How To Think And Act Like A Brand

Conversational media has become an increasingly important component of marketing. As part of this initiative, marketers look to the publishing community to create or curate engaged conversations between publishers and their readers. These conversations live deep within the Independent Web, an area where like-minded people congregate to share thoughts, experiences, and recommendations. This is where buying opinions, and ultimately decisions, are made.

John Battelle, founder and executive chairman of Federated Media Publishing (which recently acquired my company, Lijit Networks), is an expert on conversational media and often talks about how “all brands are publishers.”

On the flip side, I like to say that “all publishers are brands.” Publishers need to think of themselves as a brand in order to attract the top-quality marketers who are interested in working with the most influential publishers to deliver their message -- from standard IAB-sized media buys to more creative, conversational campaigns.



In order to build their brand, publishers should leverage all of the tools and data available to effectively grow their audience, engage their readers, and build influence within their category (think entertainment, men’s health, or food). They need to constantly be thinking about what attracts an advertiser. Is it the content, the conversations that occur in comments, the share through into social media -- or probably all of the above.

Brand marketers will spend top dollar to reach influential audiences that frequent these sites because they believe this is where the most engaged consumers congregate. So how can publishers build influence to best position themselves for success?

At minimum, publishers should take advantage of all of the “actionable” data and analytics available to help them best grow and monetize their site. By “actionable,” I mean data that provides publishers with information that they can do something with: develop better content, grow their audience, earn more revenue, etc. 

There are a number of analytics tools and audience data that publishers can leverage to attract and retain brand advertisers. Keep in mind that analytics and data help you learn about your readers so that you can tailor content to your audience. So keep track of the following:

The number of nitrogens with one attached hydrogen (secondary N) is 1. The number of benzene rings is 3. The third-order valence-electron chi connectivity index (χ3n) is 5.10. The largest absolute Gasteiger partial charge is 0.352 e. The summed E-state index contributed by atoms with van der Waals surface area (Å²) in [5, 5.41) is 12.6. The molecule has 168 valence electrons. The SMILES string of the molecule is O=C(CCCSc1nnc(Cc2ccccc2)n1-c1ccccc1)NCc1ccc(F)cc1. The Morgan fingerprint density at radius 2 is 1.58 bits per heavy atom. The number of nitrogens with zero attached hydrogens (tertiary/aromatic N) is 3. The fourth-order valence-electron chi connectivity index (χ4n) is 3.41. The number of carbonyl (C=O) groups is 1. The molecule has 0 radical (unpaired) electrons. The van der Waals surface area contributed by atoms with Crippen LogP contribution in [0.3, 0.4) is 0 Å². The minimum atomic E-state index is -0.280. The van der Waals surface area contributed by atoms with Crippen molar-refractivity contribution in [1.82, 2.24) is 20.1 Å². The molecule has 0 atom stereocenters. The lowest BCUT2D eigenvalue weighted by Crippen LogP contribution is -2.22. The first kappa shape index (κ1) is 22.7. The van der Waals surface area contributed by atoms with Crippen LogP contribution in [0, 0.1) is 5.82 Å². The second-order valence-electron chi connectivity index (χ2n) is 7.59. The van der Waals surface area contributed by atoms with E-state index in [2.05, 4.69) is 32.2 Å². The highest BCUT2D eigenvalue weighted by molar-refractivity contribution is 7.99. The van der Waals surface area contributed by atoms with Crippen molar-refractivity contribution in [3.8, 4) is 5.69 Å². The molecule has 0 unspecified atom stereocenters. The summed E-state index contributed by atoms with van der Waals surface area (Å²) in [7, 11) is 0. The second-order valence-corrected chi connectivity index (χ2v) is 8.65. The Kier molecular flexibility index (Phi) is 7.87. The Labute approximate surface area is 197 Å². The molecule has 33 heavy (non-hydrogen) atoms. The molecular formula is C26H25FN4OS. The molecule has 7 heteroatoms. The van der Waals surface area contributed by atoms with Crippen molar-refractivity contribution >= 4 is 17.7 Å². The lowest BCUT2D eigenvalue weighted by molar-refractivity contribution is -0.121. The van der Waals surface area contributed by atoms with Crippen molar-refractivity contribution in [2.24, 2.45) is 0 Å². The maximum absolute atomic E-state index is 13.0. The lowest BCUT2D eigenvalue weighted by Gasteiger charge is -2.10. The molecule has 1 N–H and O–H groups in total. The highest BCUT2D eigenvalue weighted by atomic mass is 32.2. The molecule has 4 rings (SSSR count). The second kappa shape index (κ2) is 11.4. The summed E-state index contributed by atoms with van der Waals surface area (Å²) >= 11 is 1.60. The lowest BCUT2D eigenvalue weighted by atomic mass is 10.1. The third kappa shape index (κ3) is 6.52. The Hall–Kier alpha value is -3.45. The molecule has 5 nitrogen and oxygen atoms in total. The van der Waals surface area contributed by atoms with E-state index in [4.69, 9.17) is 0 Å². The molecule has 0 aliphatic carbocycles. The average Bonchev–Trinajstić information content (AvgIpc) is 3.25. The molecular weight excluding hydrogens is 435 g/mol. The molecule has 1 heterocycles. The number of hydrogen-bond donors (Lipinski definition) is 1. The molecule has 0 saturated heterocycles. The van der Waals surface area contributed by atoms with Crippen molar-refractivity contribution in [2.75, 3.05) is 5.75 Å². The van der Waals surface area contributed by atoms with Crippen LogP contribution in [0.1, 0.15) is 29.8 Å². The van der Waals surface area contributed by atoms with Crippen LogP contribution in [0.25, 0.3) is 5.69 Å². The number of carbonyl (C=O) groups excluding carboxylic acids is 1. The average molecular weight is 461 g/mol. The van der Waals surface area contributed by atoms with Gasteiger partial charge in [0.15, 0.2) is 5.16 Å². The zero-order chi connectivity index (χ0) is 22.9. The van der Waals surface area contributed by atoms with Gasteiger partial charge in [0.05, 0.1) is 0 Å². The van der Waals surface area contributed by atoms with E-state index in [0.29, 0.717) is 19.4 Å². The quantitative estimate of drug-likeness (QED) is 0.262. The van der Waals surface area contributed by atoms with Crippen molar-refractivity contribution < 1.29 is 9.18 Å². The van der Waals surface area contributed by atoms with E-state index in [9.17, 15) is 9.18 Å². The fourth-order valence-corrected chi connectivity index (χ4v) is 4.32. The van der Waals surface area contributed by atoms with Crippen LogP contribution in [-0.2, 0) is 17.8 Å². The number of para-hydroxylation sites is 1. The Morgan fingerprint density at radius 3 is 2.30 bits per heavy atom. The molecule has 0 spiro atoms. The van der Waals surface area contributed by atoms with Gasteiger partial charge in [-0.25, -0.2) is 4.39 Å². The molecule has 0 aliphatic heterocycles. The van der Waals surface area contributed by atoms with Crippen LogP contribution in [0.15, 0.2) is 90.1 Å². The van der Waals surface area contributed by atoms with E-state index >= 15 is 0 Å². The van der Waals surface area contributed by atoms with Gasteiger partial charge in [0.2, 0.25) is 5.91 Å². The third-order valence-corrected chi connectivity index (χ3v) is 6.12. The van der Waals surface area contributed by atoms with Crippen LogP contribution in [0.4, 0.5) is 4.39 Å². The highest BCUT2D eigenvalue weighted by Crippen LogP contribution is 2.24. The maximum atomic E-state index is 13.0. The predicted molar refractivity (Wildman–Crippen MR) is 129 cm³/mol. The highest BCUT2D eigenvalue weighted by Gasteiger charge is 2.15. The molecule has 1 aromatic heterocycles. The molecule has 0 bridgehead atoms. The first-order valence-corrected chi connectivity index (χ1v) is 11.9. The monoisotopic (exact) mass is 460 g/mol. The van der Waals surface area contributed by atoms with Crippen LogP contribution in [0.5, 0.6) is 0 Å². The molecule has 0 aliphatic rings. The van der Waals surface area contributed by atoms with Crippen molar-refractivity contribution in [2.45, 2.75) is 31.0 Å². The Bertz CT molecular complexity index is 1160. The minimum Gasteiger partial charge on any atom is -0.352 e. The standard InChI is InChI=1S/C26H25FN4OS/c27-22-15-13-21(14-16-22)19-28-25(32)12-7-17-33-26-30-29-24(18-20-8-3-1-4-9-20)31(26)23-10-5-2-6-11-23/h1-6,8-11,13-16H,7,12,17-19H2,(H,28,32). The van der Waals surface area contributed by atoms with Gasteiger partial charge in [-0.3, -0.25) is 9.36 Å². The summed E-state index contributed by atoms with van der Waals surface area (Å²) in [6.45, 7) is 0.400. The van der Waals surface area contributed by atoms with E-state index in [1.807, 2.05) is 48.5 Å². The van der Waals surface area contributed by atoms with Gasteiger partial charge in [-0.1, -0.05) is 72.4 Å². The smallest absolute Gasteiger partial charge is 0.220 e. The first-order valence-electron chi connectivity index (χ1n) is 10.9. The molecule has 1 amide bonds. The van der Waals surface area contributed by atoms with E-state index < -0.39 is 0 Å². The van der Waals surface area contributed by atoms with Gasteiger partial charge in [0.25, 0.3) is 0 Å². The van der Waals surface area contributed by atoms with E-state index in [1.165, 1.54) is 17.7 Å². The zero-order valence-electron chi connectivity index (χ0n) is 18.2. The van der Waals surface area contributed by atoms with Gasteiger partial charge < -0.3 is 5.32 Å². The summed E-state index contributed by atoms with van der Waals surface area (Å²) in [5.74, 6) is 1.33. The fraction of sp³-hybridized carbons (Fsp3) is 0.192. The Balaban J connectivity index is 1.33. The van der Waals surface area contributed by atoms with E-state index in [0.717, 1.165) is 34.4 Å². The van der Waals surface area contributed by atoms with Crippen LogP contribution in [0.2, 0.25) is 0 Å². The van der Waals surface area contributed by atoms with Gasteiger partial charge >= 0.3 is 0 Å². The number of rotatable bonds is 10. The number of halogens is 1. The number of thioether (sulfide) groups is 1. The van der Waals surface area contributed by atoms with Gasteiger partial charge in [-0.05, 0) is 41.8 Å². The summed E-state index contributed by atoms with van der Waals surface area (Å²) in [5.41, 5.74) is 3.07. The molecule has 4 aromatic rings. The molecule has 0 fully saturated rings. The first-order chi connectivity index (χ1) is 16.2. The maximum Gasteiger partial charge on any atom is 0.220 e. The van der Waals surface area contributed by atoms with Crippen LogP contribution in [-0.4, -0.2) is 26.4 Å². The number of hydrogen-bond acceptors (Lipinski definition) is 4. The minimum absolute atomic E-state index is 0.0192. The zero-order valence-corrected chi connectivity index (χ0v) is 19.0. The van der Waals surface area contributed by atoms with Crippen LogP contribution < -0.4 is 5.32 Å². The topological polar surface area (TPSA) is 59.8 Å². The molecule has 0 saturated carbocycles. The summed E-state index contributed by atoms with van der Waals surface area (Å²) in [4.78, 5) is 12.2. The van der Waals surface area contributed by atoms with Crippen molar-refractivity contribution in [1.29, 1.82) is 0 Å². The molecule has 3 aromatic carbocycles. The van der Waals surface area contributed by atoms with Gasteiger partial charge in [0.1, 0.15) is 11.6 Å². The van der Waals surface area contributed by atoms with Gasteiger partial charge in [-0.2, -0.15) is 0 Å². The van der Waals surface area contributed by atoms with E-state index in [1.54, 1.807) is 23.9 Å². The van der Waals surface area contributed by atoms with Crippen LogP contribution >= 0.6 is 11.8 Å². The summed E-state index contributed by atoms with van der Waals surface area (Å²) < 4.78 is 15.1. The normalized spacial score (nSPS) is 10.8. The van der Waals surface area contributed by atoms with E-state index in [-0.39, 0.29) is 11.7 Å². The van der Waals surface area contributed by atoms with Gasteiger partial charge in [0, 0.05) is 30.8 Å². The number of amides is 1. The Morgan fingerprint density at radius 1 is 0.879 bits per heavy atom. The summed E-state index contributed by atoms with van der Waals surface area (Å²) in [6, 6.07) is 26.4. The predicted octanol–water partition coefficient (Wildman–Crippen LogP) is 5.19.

1.  Demographics: age, gender, ethnicity, income level, education.

2.  Audience understanding: pageviews, reader geography, referring sites, top posts, outbound clicks, and other sites that link to you.

3.  Search intent: keep track of referring and on-site search behavior. Where are your readers coming from, and what were they searching for when they got to your site? What are they searching for on your site? Other relevant data includes the number of searches, top searches and last searches, top clicked results and last clicked results, and searches that returned no results.

In addition to using analytics and data to grow their site, publishers should also take the following tips into account:  

1.  Keep your content fresh.

2.  Keep your content centered around something -- it doesn’t have to be highly restrictive but there has to be a “focus” to your publication.

3.  Don’t use spicy words in your article titles or URLs. If you use words that would offend your grandma, it will offend the highest paying brands.  The body of content is far less sensitive than the URL or title.  Exchange buyers won’t bid if they see spice.

4.  Your readers want opinion -- that’s what makes the Independent Web so great -- but keep it positive.  Say why something is awesome and state why. The more negative you go, the less money you will make.

1 comment about "How To Think And Act Like A Brand".
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  1. Sam O'neal from Graco, April 20, 2014 at 5:45 a.m.

    Bartfield says to eat breakfast every day within an hour of getting out of bed.
    So fit walking into your schedule wherever you can- during your lunch break,
    in the morning, or whenever it’s convenient for you. Nothing at all intense, no “War Manual of Sun Tze”, absolutely no email or anything
    that involves you to think or strategize.

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